Five years ago, my brother Josh hung himself. He was a year, a month, and a day younger than me. We were as thick as thieves growing up. We fought wars in the woods, played football in the park, and shredded the half-pipe we built in our backyard. We even started our first jobs together, caddying at the local country club. A decade later, I went to work for him when he was running his own construction business.

Josh was strong, ambitious, and always optimistic. But at some point—in his late twenties or early thirties—that all started to change. I don’t know how to describe it, other than he seemed to approach things much more frantically. He also stopped calling to catch up or just to goof around on the phone. His marriage fell apart, too. It was around this time that he was diagnosed with bipolar disorder.

Eventually, he moved from Missouri to California and stayed with my parents, who at that time lived in a small town. But he needed a job. So, he moved to my house in southern California and quickly got one as a department manager at a local big-box hardware store. It was a perfect match, and it looked like things were getting better for him. He was making good money, living healthy, and managing his illness.

Or so it seemed. I don’t remember all the details, but after Josh had disappeared for a few days, I learned that he had been staying at a local and relatively swanky hotel. He had quit his job, emptied his bank account, and rented a conference room. He was barricaded in it when I showed up and was completely manic.

For me, totally unaware of the extent of his mental illness and, at that time, convinced he could get better and live a normal life, what I saw at the hotel that night was a game-changer. I finally realized just how sick he was. The next several months were heartbreaking. I started going with Josh to his psychiatric appointments. On more than a couple of occasions, I took him to the hospital for a psychiatric evaluation. On one of these trips, he was forcibly admitted for a three-day evaluation, which turned into an even longer stay.

At some point, after his discharge from the hospital and a new diagnosis of schizoaffective disorder, my folks and I decided to move him back to their house again. But, as is so often the case with those suffering from such diseases, he refused his medication and continued to pursue his delusions of grandeur. After a bit of time, he eventually went back to Missouri. It was there, on October 22, 2014, that he took his life.

I remember the call from my father. It was awful. The thoughts that came flooding to my mind broke my heart. It was all the typical stuff, I suppose. Had I done everything I could for Josh? Had I been too stern when he tried my patience? What could I have done differently?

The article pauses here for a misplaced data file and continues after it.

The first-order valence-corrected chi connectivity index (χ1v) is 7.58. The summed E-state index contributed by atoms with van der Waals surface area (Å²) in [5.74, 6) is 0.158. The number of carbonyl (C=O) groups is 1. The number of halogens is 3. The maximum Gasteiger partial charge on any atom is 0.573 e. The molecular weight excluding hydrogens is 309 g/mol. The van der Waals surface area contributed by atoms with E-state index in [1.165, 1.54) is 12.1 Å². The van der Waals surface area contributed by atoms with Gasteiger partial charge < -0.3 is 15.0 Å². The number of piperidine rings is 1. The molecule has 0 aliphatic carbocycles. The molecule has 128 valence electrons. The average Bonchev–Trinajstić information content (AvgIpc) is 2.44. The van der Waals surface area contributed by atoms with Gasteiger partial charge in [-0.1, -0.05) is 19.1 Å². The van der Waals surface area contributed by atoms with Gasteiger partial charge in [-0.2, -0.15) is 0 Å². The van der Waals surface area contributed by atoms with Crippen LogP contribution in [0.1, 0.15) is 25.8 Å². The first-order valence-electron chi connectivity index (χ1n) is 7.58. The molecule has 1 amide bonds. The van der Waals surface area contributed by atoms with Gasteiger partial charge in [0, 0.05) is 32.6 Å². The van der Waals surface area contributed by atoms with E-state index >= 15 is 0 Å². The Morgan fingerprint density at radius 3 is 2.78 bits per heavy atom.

When I hear my brother’s name, I will grieve a little. But I will also rejoice, for I know that he is with his Savior.

I sometimes wonder what was going through Josh’s mind while he fashioned the noose he used. He had two children. His family all loved him. My parents did everything they could to help him get back on his feet. Had he done some sort of calculus and figured the world—his kids, parents, brothers, nieces, and nephews—were better off without him? Why wasn’t anyone there to stop him?

He didn’t leave behind a note. I don’t know that he could’ve written down anything coherent anyway. His mind was scattered. He made up stories, saw things there weren’t there, and was starting to believe things that were downright bizarre.

It was hard to watch Josh’s mental health decline those years before he died. It is equally hard not to think about him just when he was sick. Remembering the good years—before his illness—helps. I imagine I’ll always grieve, but I will also always rejoice for Josh around this time of the year.

It’s almost All Souls’ Day or The Commemoration of All the Faithful Departed. Many churches will observe it on Sunday, November 3, by reading off the names of those family members and friends of the congregation who have died in the faith.

When I hear my brother’s name, I will grieve a little. But I will also rejoice, for I know that he is with his Savior.

Jesus said, “Blessed are the poor in spirit, for theirs is the kingdom of heaven” (Matt 5:3). Josh was certainly poor in spirit, but he knew his Savior. I will never forget him sitting in the pew one Sunday morning, snuggled up next to one of my daughters, singing the following stanza from the hymn, God’s Own Child, I Gladly Say It (LSB 594):

Death, you cannot end my gladness: I am baptized into Christ!
When I die, I leave all sadness to inherit paradise.
Though I lie in dust and ashes faith’s assurance brightly flashes:
Baptism has the strength divine to make life immortal mine.

A part of me wishes Josh were still here, but a bigger part looks forward to the day when I’ll be with him and the rest of the saints. This is the great and final hope of all Christians. Death cannot end our gladness. We can all sing, “I am baptized into Christ; I’m a child of paradise!”